Peter Kassig, beheaded by ISIS, pursued call to help others: Leonard Pitts

I came across a beautifully written article today about Peter Kassig, an American aid worker who was recently executed by ISIS. Reproduced it here, with full accreditation. May it be a blessing to you.

By Leonard Pitts Jr.

What, in the name of God?

It is a question that demands asking, that haunts this most recent atrocity.

Ordinarily, it is only rhetorical, something you might say if you came home to find police cars parked in front of your house. But it takes on a painful literalness following the latest video from the Islamic State, or ISIS, the barbarian army of extremists that has swept through Syria and Iraq.

What, in the name of God?

The answer is bitterly simple. They killed Peter Kassig, that’s what. They lopped off his head and displayed the results on a new video. This, supposedly, on God’s behalf.

No, neither the decapitation nor the video is a first. We still grieve Daniel Pearl, the Wall Street Journal reporter beheaded in Pakistan 12 years ago. More recently, ISIS has made this sort of murder porn ubiquitous.

Other known victims include James Foley and Steven Sotloff, both American journalists, David Haines and Alan Henning, both British aid workers, Herve Gourdel, a French hiker, and many others, including soldiers from Syria and Lebanon. Each was someone’s child and each, presumably, left a hole in someone’s life.

But the story of Peter Kassig, the sad courage with which his parents spoke to the world this week upon the death of their only child, suggests something that seems to need saying in the face of all this grisly cruelty, something about the things we do in God’s name.

Kassig, who was 26, first went to the Middle East as an Army Ranger. He returned as a volunteer after his discharge to use his skills as a medical technician to treat victims of Syria’s civil war. Why would he do this? Because he felt a call. Because it needed doing.

As he told CNN in 2012, “We each get one life, and that’s it. You get one shot at this. You don’t get any do-overs. For me, it was time to put up or shut up. The way I saw it, I didn’t have a choice. This is what I was put here to do. I guess I’m just a hopeless romantic and I’m an idealist, and I believe in hopeless causes.” Or, just a man who believed in something larger than his own life.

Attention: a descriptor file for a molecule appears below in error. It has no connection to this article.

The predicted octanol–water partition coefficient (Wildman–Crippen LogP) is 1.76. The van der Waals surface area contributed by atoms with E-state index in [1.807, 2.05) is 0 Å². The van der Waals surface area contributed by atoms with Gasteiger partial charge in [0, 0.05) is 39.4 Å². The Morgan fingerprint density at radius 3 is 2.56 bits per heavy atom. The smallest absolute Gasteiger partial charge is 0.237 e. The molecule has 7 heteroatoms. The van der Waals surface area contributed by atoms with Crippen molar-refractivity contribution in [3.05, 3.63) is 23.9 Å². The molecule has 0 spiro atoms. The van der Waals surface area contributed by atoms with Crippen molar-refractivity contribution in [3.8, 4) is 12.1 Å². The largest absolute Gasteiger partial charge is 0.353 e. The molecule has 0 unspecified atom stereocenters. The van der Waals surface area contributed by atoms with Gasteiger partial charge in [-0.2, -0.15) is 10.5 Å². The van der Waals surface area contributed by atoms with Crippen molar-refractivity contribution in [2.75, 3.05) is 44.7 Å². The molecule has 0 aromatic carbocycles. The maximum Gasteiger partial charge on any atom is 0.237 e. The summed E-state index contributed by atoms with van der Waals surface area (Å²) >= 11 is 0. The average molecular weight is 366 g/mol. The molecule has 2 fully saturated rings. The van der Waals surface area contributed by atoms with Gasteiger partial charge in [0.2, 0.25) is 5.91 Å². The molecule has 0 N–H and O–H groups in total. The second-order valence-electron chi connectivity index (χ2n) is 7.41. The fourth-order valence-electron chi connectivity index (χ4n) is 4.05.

Monday, in the wake of his death, his parents, Paula and Ed, met the media at their longtime church in Indianapolis and you could see where he got it from.

They called him Abdul-Rahman, the name he took upon his conversion to Islam. His father quoted Jesus’ admonition from the book of John: “Greater love hath no man than this: to lay down his life for another.” His mother said with an assurance that lifted you as tides lift boats, “Our hearts are battered, but they will mend. The world is broken, but it will be healed in the end and good will prevail as the one God of many names will prevail.” His father asked for prayer. He said the family would “mourn, cry, and yes, forgive.”

“Forgive,” he said. It is arguably the most difficult dictate of faith. No one would blame them if they didn’t even try. But they say they will.

What, in the name of God?

In 1862, mired in America’s most ruinous war, Abraham Lincoln mused on God’s role in the tragedy. “In great contests,” he wrote, “each party claims to act in accordance with the will of God. Both may be and one must be wrong. God cannot be for and against the same thing at the same time.”

The observation feels freshly relevant as you juxtapose the bloody charnel house of the Middle East with the quiet faith of one family from the Upper Midwest.

What in the name of God?

Well, ISIS commits murder.

But the Kassig family is driven to serve strangers halfway around the world, to whisper hope in the midst of nightmare, forgiveness in the unendurable moment. And to seek prayer.

“Both may be and one must be wrong,” said Lincoln. He was right. And one is.

Leonard Pitts Jr., winner of the 2004 Pulitzer Prize for commentary, is a columnist for the Miami Herald, 3511 N.W. 91 Avenue, Doral, Fla. 33172. Readers may write to him via email at lpitts@miamiherald.com.

Please help me pray for Peter Kassig

Peter Kassig is currently being held as a hostage by ISIS (Islamic state).

He converted to Islam during his imprisonment yet he was recently shown in the execution video of aid worker Alan Henning. From all reports ISIS are planning to murder Peter some time in the near future.

Peter is a gentle soul, a self described “hopeless romantic and idealist” who desperately needs to find Jesus before his life is taken. Peter has found comfort in Islam, so he is a man of faith, but he has faith in the wrong God. Please help me pray for him to be shown God’s true character, love and mercy in the person of Jesus Christ.

In 2012 Peter founded a humanitarian aid group called SERA (Special Emergency Response and Assistance), so he is also a person with a strong social conscience. The non-governmental organisation, based in Gaziantep, Turkey, but not currently functional, provided food and medical supplies for refugees fleeing Syria’s civil war.